Sharif and Modi recently met on the sidelines of the Shanghai Cooperation Organization summit in Ufa, Russia -- with the meeting being the first of its kind between the two leaders in over a year. It was here that the two countries agreed to meetings between their respective NSAs.

The announcement of NSA talks seemed to be a step in the right directions, as relations between the two countries have been tense, with, in addition to LoC firing, India pointing a finger at Pakistan for recent terror attacks in Gurdaspur, Punjab and in Jammu and Kashmir. Things took another dip when Pakistan decided to not invite the Jammu and Kashmir assembly speaker to a conference of the Commonwealth Parliamentary Association, with India responding by deciding to boycott the meet to be held in Islamabad from 30th September 30 to 8th October. Eventually, the conference was moved to New York, with Pakistan declining to change its stance on not inviting the speaker of the Jammu and Kashmir assembly. National Assembly speaker Sardar Ayaz Sadiq said the London Secretariat of the Commonwealth had been told that Kashmir was a disputed territory and now it was impossible for the Commonwealth Conference to be held in Pakistan.

There was also a flare up in rhetoric after PM Modi visited Bangladesh and more recently, after India’s covert operation in Burma. Another contentious issue is the release of 26/11 blast mastermind and leader of the Lashkar-e-Taiba Zakiur Rehman Lakhvi, who was recently granted bail released from Adiala Jail in Rawalpindi in April this year. In fact, when PM Modi met Chinese Premier Xi Jinping, the issue of Lakhvi’s bail was raised.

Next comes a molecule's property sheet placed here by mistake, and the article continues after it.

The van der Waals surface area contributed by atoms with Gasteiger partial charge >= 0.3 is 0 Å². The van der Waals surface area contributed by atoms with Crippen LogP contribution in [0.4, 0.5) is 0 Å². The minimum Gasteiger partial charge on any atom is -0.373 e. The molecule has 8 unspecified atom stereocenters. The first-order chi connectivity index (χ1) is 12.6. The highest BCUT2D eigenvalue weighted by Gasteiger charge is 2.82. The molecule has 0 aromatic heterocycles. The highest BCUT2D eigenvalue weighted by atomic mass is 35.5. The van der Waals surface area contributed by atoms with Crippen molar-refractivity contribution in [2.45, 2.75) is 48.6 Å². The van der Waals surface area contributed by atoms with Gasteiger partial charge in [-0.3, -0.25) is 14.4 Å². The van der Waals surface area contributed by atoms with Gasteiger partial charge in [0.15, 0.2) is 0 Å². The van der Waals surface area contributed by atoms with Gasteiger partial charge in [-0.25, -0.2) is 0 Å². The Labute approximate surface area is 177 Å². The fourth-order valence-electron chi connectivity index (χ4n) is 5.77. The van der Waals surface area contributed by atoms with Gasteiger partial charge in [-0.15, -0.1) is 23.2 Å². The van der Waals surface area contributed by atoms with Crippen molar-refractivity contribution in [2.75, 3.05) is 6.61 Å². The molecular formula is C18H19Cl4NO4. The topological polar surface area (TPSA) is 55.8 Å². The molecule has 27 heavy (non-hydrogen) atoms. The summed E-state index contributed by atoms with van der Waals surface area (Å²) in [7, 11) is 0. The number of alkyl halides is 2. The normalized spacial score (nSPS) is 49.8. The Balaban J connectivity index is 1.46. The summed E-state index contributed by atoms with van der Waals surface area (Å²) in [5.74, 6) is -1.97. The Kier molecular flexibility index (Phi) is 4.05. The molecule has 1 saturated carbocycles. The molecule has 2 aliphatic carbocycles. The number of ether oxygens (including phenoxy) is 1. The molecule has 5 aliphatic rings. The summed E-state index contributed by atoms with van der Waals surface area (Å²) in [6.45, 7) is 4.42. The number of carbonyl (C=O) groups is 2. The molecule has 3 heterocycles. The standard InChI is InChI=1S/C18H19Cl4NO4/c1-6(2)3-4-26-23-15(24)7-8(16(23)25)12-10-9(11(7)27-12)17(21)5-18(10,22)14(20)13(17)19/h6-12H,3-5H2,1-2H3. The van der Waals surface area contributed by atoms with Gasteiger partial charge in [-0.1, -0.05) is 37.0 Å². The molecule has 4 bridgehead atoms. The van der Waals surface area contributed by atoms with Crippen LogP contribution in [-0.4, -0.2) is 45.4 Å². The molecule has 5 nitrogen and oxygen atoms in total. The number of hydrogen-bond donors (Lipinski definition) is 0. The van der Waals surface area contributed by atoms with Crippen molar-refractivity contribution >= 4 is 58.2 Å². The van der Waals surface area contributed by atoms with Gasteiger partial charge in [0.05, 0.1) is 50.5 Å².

Cross border firing itself has been a major source of tension, continuing since mid 2014, prompting Pakistan to pen a letter to UN Secretary General Ban Ki Moon that invoked the UN to implement resolutions for a plebiscite in Kashmir. The letter marked a major reversal of Pakistan’s position for over a decade, sending bilateral relations between the two countries plummeting. More recently, Pakistan moved the UN to look into ceasefire violations along the Line of Control.

In spite of these tensions, whilst the two Prime Ministers had not met, meetings at other levels have continued. S. Jaishankar travelled to Islamabad in March this year, where he met Chaudhry and the two reportedly discussed strategies for renewing the Indo-Pak peace dialogue.

The meeting was significant as it was the first official step since India had cancelled secretary-level talks. Speaking at the UN a couple of months ago, Sharif said that India’s decision to cancel the talks had resulted in a “missed opportunity.” Modi, speaking at the UN the next day, responded saying that India was not opposed to talks, but would not participate “in the shadow of terror” and that it was upto Pakistan to “create a conducive atmosphere for talks.”

The first sign that the situation was changing came when Pakistan’s former National Security Adviser Major-General (Retd.) Mahmud Durrani met with NSA Ajit Doval and Foreign Secretary S. Jaishankar in March. The Citizen had the reported that the meeting could be an attempt at resuming back channel diplomacy. Although the MEA spokesperson dismissed a question in regard to whether this could pave the way for the resumption of an India-Pakistan dialogue, General Durrani was quoted by The Hindu saying that his impression is that Prime Minister Narendra Modi would “like to move forward” on the dialogue, but would rather not pick up the old format of the composite dialogue process. “Mr. Modi is a different man with a different mind and a different thinking from the previous Prime Minister,” The Hindu quoted General Durrani as saying. “I think he will probably engage with Pakistan, but he would like to do that in his own way.”

What that own way will be remains to be seen, as every time the two countries see progress on the front of dialogue, incidents -- such as border skirmishes -- keep tensions high. Nevertheless, the DG level talks today are a step in the right direction.